KUALA LUMPUR: Over the years, ExxonMobil Inc has scaled down its operations here, being absent in the refinery and retail businesses. But there’s more to Malaysia for the oil major, said ExxonMobil Exploration and Production Malaysia Inc president and chairman Edward E Graham.
“We are still very active,” said Graham in an interview with The Edge Financial Daily. “Exploration still is [commercially viable]. There are areas that have yet to be explored in Malaysia, so that has some potential.”
Just half a year into the job here, Graham’s mandate is to progress the business during what he described as a tough time amid the prevailing prices which followed the oil and gas (O&G) downturn.
One key prospect in Malaysia that ExxonMobil is banking on, said Graham, is growing fuel consumption in power generation. While Malaysia itself is preaching for a higher renewable energy (RE) uptake to 30% of the total by 2025, it is presently dominated by coal and natural gas — at around 50% and 45% respectively in mid-2017 for Peninsular Malaysia.
Having a lower-cost energy source relative to other countries presents a competitive advantage, said Graham. The concern, however, is if Malaysia opts for coal rather than natural gas while transitioning towards more RE input.
Coal is usually cheaper than gas, but it produces 50% to 60% more carbon dioxide at the power generation plants. “Our opportunity is to continue to be able to find low-cost natural gas that can feed into the grid here in Malaysia as the preferred offset versus coal,” said Graham.
The oil major currently produces 40% of natural gas supplies in Peninsular Malaysia. According to its official website, it still has four production sharing contracts with Petroliam Nasional Bhd (Petronas). Graham said it has two contracts expiring in the 2020s and 2030s each.
“My point is that our ability to deliver the gas we’re producing today for the next decade is there. But longer term, obviously additional investments will be required,” said Graham.
“We’re pretty heavy in gas already,” he said. “But we are not committing one way or another. In fact, we are trying to keep our aperture open to all sources of energy.”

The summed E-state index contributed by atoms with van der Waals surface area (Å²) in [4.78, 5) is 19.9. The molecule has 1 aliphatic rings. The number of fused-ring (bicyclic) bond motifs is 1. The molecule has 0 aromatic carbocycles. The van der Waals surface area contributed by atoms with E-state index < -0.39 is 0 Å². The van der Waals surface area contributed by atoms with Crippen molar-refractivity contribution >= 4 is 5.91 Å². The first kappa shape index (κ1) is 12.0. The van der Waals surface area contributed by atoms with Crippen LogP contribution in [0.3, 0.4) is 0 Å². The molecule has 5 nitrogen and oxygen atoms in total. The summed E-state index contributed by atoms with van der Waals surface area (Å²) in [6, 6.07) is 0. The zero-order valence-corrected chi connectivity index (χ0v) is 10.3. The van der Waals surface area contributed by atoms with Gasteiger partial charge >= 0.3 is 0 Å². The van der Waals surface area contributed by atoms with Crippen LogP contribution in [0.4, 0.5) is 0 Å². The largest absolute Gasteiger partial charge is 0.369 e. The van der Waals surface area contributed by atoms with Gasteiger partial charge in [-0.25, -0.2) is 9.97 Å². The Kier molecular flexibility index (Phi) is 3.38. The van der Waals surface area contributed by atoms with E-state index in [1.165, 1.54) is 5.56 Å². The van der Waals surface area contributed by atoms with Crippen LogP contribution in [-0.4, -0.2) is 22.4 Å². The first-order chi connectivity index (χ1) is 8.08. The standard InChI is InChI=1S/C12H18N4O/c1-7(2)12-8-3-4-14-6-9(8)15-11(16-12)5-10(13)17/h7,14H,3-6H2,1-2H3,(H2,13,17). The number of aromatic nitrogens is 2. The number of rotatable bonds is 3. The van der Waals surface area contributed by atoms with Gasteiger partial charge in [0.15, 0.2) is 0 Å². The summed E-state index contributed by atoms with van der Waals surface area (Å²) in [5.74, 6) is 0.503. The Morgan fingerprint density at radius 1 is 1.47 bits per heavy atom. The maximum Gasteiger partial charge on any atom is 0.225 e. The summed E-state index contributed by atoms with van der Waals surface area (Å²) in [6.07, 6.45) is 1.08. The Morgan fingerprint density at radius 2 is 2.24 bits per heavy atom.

Graham believes that the push for cost-competitiveness, which gained traction during the downturn, should continue despite the slight recovery in oil prices.
“We share the opportunities — ways to reducing costs, for example — between us and Petronas,” he said.
In the short run, he said ExxonMobil Malaysia is still on the lookout for more exploration over the next few years.
“No commitment yet for this year, at this point,” he said, adding that there is still “a lot of uncertainties” affecting prices at the moment.
“When prices go up, the market heats up, and other costs start going back up again,” said Graham. “As an industry, for Malaysia, we should continue to focus on getting the costs collectively down.”
Graham gave Petronas credit for helping to drive the whole industry towards efficiency. “They have the initiative Coral 2.0 — that is, in my mind, very innovative. They’re looking at it more holistically.”
Petronas, said Graham, is in the position of obtaining the necessary data to develop industry-wide measures. “They can see where there’s opportunity to improve and reduce costs, and maybe, in some cases, share resources or services.
“If you look at other mature areas like the UK or even the Gulf of Mexico in the US, there isn’t that ability because there isn’t a party like Petronas that sees across all of the different activities,” he added.
While conceding that Malaysia’s O&G industry recovery is expected to be “a little bit slow”, the oil major has also hired about 100 more people in 2017 to form a team 1,100 employees strong presently — against the global headcount of some 71,300 people, he said. “[Malaysia is] a very critical part of our upstream operations.
“We have about a tenth of our Malaysian organisation working somewhere else in the world today, supporting ExxonMobil somewhere else because of the knowledge and experience that they have gained through our operations here,” he added, pointing to Malaysia’s mature basin which requires more engineering creativity to monetise.